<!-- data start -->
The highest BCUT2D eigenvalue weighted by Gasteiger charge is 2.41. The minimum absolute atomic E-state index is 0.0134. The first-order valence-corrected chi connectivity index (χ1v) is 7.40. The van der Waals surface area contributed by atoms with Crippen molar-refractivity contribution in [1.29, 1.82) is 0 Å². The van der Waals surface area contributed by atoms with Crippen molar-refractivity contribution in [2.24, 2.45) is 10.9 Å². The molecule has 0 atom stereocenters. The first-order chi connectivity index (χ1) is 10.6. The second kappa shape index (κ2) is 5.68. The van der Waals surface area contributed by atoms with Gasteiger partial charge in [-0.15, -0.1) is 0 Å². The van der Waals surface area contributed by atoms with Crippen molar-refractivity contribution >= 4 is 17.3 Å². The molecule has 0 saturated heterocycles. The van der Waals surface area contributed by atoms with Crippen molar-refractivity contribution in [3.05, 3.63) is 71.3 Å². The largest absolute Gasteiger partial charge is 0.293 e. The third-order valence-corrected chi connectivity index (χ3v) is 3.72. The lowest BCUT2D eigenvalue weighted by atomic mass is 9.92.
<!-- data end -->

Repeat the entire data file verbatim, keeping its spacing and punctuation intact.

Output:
The highest BCUT2D eigenvalue weighted by Gasteiger charge is 2.41. The minimum absolute atomic E-state index is 0.0134. The first-order valence-corrected chi connectivity index (χ1v) is 7.40. The van der Waals surface area contributed by atoms with Crippen molar-refractivity contribution in [1.29, 1.82) is 0 Å². The van der Waals surface area contributed by atoms with Crippen molar-refractivity contribution in [2.24, 2.45) is 10.9 Å². The molecule has 0 atom stereocenters. The first-order chi connectivity index (χ1) is 10.6. The second kappa shape index (κ2) is 5.68. The van der Waals surface area contributed by atoms with Gasteiger partial charge in [-0.15, -0.1) is 0 Å². The van der Waals surface area contributed by atoms with Crippen molar-refractivity contribution >= 4 is 17.3 Å². The molecule has 0 saturated heterocycles. The van der Waals surface area contributed by atoms with Crippen molar-refractivity contribution in [3.05, 3.63) is 71.3 Å². The largest absolute Gasteiger partial charge is 0.293 e. The third-order valence-corrected chi connectivity index (χ3v) is 3.72. The lowest BCUT2D eigenvalue weighted by atomic mass is 9.92.